Diodes are meant to protect your circuit in the event of reverse polarity (like if you hook something up backwards).  A side effect of adding this protection is that each diode you add will give about a 0.7V drop in your circuit.  Perfect!  That will bring our power supply to exactly the range we want.

More about diodes and how they work here

Twist the legs of your diodes into little loops.  Look for the silver stripe on the diode.  The stripe should be on the side facing AWAY from your power supply.   Solder a very short wire to the non-striped end and a longer wire to the striped end.  Cover with heat shrink.

Place the short end of the red wire into the + pad on your screw terminal and screw it tight.   Screw a long black wire into the - terminal.   Tug on the wires to make sure they're really secure.


It's easiest to get the screw terminal to hold if you strip about 1/2" of shielding from the wire and then twist the bare wires into a little ball, which will fit snugly inside the terminal.

One of my favorite things about this stranded silicone wire is that it's easy to strip a little of the silicone shielding to expose a section of wire without cutting the wire.  Just grab where you'd like to solder on a wire, then with a tight pinch and pull with your fingernails, expose a tiny bit of wire.    

Cut several short red and black wires, long enough to reach your neopixel strips and your circuit playground.   Splice the short wires to your long power wires coming from the screw terminal.

Tin the pads on your neopixel strips, checking again that you have the "in" ends of the strips down near the bottom.


Solder a red power wire to VBAT on your Circuit Playground and a black wire to G.

Solder the short power wires to the neopixel strips: red wires to + and black wires to - or G.  Be sure you get the right pads -- the labeling can be hard to read on these tiny LEDs.  

Solder a colored wire from pads 6, 9, and 12 to each "in" data pad on your neopixel strips.


Finally, add a longish colored wire to pin 10.  This will go to your capacitive touch on/off switch.

Time for testing!  Once all your connections are made, plug in the power supply and watch the flames flicker!  Touch the bare end of the wire coming from your capacitive touch pad, and be sure the lights fade out and back on again.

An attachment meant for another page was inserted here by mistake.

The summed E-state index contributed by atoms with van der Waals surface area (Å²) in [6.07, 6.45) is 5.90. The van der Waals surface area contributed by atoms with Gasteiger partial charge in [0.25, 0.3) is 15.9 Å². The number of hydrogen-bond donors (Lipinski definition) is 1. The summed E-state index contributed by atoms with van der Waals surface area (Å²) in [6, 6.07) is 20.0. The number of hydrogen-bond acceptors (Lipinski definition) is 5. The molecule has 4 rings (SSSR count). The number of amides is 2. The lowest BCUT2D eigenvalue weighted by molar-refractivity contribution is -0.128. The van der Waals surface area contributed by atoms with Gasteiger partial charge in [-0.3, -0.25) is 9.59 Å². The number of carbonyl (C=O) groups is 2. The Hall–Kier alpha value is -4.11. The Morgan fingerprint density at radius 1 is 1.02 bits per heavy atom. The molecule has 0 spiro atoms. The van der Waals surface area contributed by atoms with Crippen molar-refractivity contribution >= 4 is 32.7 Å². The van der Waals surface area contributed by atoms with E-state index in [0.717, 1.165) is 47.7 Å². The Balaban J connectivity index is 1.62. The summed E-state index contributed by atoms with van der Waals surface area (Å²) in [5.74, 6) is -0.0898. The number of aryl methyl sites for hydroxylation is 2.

Solder a short wire firmly to the back of your button.  Twist the wire together with your capacitive touch button wire temporarily and test the button to be sure it works.


Some metal jewelry findings have a coating on them that will make capacitive touch tricky.  If yours doesn't work at first, try soaking it in 99% alcohol for a few minutes.  This will clean off any oil or residue and make the connection work better.

If your button doesn't work at this point, head over to the calibration page and try calibrating the code to the button. 

If it still doesn't work, you may need to find a different thing to use as a button.  Try copper tape or anything made from a clean, solid, conductive metal.

Once your button is working reliably, mount it on the front of your painting with the wire poking carefully through the canvas.  Solder the wire to the capacitive touch wire coming from the Circuit Playground.

Attach the bristol to the back of your canvas with staples, leaving the power cord accessible.  You can also cut a small hole in the bristol board so you can access the Circuit Playground's USB port, in case you want to change the code later on.

After everything is assembled, you may find that your capacitive touch button is too sensitive, or not sensitive enough.  Luckily this is easy to adjust in the code.

Plug your Circuit Playground into your computer and be sure it's selected under Tools > Port > Adafruit Circuit Playground.

Open the Serial monitor and move your hands away from the buton.  You should see numbers scrolling by.  This is your baseline number, so write it down.

Now touch the button.  This is your active number.  Write this down too.

Go find this line in the code:

#define CAP_THRESHOLD   50       //Change capacitive touch sensitivitiy here

The CAP_THRESHOLD variable is what sets the sensitivity.  Change the number to something near the median point between your baseline number and your active number.  Upload the code again and test to see if it's behaving better.

Flickering Adjustment

I like a really dynamic fire, where the flames burn tall but have a lot of motion and action to them.  You can adjust a couple of variables so the flames react the way you want.  

Look for these variables:

#define FRAMES_PER_SECOND 35    // faster or slower burning fire

#define COOLING  55  // Less cooling = taller flames. Default 55, suggested range 20-100
#define SPARKING 50 //Higher chance = more roaring fire.  Default 120, suggested range 50-200
#define BRIGHTNESS 125  // set global brightness here.  0-255
#define FADE 40  //How slowly the LEDs fade to off

FRAMES_PER_SECOND will make the fire appear to burn faster or slower.  

COOLING and SPARKING will give you the most control over the height and flicker of the flames.

BRIGHTNESS will set the overall brightness of your project.  Be sure to test it in daylight and in darkness to find the right level for your room.

FADE will control how quickly or slowly the LEDs will fade to darkness when you touch the button.

This guide was first published on Mar 20, 2018. It was last updated on Mar 20, 2018.